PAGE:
The North Carolina organic grocery store chain Earth Fare announced it would close its operations, and it will begin inventory liquidation sales at all of its stores. It’s the third food retailer forced to leave the business this year, due to economic difficulties.
In a press release, the company based in Asheville said that all employees have been notified of the impending closure of the company’s stores and corporate office. During this time, the Company will continue to pursue a sale of assets, in whole or in parts.
“Earth Fare has been proud to serve the natural and organic grocery market, and the decision to begin the process of closing our stores was not entered into lightly. We’d like to thank our Team Members for their commitment and dedication to serving our customers and our vendors and suppliers for their partnership,” said Earth Fare.
Founded in 1975 in Asheville, North Carolina, Earth Fare is one of the largest natural and organic food retailers in the country, with more than 40 locations across ten states in the Southeast, mid-Atlantic, and Midwest, according to the company’s website.
In recent years, the company has implemented numerous strategic initiatives aimed at growth and expansion and improving the customer experience, but competition and other economic challenges led Earth Fare to begin the process of selling its stores.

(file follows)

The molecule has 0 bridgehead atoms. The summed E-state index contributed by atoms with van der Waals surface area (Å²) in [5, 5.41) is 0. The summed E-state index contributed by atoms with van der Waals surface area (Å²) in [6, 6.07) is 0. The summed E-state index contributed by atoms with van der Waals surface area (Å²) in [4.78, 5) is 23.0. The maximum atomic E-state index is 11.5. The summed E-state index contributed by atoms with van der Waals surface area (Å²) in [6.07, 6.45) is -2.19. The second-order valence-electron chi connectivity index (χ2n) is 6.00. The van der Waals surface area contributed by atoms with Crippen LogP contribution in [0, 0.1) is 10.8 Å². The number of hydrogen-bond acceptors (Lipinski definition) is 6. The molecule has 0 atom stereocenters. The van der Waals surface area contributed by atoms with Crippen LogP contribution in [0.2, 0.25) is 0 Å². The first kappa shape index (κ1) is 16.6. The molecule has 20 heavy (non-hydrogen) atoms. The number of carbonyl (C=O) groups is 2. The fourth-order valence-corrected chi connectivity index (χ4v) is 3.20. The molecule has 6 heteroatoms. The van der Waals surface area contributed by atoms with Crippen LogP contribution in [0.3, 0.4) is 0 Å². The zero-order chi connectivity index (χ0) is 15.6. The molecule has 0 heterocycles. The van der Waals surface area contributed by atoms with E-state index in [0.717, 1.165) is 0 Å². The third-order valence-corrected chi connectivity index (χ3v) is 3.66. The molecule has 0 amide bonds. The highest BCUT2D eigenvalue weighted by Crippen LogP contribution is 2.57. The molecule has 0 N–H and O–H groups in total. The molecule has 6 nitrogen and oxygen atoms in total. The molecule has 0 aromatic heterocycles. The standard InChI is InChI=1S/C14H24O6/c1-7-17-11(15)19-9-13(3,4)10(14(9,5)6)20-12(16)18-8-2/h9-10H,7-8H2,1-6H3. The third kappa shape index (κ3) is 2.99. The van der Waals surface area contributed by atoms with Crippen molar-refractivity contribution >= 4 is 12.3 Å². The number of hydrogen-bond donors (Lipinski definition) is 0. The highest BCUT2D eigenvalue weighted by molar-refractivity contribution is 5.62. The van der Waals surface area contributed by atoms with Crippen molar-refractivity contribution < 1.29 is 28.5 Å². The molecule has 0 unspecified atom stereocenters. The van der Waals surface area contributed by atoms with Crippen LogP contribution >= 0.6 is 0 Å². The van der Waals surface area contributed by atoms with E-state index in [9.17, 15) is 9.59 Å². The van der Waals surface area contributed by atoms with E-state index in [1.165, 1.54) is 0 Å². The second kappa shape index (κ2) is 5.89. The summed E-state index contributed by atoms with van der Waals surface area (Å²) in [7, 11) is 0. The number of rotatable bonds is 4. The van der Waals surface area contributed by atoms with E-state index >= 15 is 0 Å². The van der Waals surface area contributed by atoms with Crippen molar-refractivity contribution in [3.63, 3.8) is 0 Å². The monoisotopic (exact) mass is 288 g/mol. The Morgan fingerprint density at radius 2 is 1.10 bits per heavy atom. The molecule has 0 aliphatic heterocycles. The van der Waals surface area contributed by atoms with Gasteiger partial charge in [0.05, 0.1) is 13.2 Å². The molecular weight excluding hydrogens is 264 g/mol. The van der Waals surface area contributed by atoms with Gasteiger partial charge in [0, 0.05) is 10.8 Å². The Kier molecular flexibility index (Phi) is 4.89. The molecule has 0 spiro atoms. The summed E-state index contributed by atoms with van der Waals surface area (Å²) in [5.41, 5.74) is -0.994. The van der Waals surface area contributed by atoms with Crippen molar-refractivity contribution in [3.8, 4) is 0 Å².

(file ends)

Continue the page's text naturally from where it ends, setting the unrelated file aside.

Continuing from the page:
“While many of these initiatives improved the business, continued challenges in the retail industry impeded the company’s progress as well as its ability to refinance its debt. As a result, Earth Fare is not in a financial position to continue to operate on a go-forward basis. As such, we have made the difficult, but necessary decision to commence inventory liquidation sales while we continue to engage in a process to find potential suitors for our stores,” stated Earth Fare.
The inventory liquidation sales will feature an outstanding assortment of merchandise at very significant price reductions. Store fixtures are also available for sale as part of this process.
Recently, Lucky’s Market filed for Chapter 11 bankruptcy reorganization and announced the closure of 32 stores in Florida. In New York, Fairway Market also entered a Chapter 11 bankruptcy reorganization with the purpose to sell all its stores.